I made the same amount of money on unemployment last year as I did working at a restaurant, running around and exposing myself to the virus. I get a lot of pushback from people who aren’t in the industry, or who are just ignorant, making us feel guilty for taking this money. It’s like we feel like we’re taking it out of their pocket. I felt a lot of guilt last year, and it took a lot to get over that. It’s still really hard to navigate.
I love interacting with people, I love talking about wine and food. That’s why I came back to restaurants... You still have horrible tippers and extremely entitled people—that hasn’t changed, I got hit with that last night in my shift. I think it brought out a lot of entitled maskless people. There are different procedures now—we have a log we have to maintain for diligently wiping down surfaces. It doesn’t on paper sound like a lot of work. However, when you are also maintaining a full restaurant of people and running food, that’s an added amount of work.
You go to the tables and some people are very considerate of you, and they put on their mask. And some people completely disregard it, and don’t. That’s part of every restaurant’s rules. We’ve had to build out a full deck, and had many trials and errors with building outdoor dining. So many things constantly need fixing or repainting. It’s a lot on top of everything.
Bolivar Hilario, cook at Swyft in Kent, Connecticut (previously at now-closed Shoji in Tribeca)
As an undocumented person, you had to scramble a lot worse than anybody else. A lot of people had unemployment to fall back on. I became a DACA recipient in 2019, and that saved my life. I have friends—prep cook, line cooks—they were laid off, and they didn’t have that unemployment to fall back on.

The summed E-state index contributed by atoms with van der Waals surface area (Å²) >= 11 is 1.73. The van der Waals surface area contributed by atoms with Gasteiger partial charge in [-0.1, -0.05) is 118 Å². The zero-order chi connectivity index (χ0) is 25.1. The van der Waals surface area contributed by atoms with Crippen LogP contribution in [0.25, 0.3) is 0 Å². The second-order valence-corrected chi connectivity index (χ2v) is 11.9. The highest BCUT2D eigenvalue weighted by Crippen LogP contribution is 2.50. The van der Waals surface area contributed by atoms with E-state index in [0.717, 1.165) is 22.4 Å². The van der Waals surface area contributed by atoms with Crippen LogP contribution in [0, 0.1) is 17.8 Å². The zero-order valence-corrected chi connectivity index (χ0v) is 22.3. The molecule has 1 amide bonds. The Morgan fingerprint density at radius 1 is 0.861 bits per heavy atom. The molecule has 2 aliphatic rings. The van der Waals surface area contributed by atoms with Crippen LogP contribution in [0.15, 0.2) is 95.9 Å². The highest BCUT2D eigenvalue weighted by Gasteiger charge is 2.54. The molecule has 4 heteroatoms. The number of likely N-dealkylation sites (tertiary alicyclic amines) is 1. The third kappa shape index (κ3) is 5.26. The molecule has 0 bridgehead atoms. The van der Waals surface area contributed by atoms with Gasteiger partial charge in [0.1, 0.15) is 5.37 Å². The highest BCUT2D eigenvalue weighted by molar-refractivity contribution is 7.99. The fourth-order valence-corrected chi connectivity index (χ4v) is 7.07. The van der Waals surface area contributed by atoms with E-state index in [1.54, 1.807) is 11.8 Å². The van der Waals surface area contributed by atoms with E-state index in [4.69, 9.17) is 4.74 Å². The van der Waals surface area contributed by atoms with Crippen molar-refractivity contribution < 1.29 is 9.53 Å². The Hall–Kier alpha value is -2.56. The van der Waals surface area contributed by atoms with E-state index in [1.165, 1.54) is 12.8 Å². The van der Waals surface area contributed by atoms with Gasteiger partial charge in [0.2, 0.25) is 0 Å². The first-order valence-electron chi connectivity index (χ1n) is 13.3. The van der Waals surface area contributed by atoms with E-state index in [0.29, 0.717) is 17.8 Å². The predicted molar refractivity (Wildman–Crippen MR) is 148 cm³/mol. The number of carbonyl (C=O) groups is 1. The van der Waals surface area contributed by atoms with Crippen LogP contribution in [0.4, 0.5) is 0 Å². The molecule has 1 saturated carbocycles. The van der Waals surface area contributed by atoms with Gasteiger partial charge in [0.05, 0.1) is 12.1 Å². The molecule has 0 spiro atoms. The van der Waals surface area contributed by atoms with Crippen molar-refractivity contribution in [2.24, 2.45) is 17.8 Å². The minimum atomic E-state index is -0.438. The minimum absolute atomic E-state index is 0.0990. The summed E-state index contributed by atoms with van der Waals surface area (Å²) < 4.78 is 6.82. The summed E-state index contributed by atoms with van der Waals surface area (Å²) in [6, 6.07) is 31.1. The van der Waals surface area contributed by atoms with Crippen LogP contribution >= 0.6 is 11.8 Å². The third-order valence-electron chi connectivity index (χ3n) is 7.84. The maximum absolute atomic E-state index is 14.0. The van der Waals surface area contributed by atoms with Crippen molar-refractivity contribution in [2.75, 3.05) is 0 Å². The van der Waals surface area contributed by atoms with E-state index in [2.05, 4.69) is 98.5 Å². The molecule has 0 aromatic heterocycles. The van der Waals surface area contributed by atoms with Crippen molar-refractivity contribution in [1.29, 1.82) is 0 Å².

Nobody touches the point of how these immigration laws affect people who are here and have been here almost their entire life. People think because you work, you don’t pay your taxes, and that’s not even true—you still pay taxes. I wish more people were talking about it, because they didn’t have that chance to relax. Once people got unemployment, they were able to breathe. This works towards rent, towards whatever bills they have.
That’s why the restaurant industry is going to suffer. Most of these restaurants survive because of low-paid undocumented workers. Most of these people were prep cooks who prepped for a cook to do mise en place. Now people are going to have to do that work—not a lot of people are going to hire a lot of people back. They were out there putting themselves at risk. They’re the forgotten ones.
Patricia Howard, co-owner, Dame in the West Village.
photo credit: Patricia Howard. Photo: Emily Schindler
On a more positive note, there is the sense of comradery and collaboration, of being in the trenches trying to survive. The class of 2020, the other food businesses that started this year—we really feel forever bonded. If we ran out of to-go bags, we could ask for them. If they needed advice on how to build the outdoor structure to the city’s latest guidelines, we were really in it together. Sometimes the restaurant right next to you won’t help you out because the city [creates] pretty stiff competition, but we were all in this together.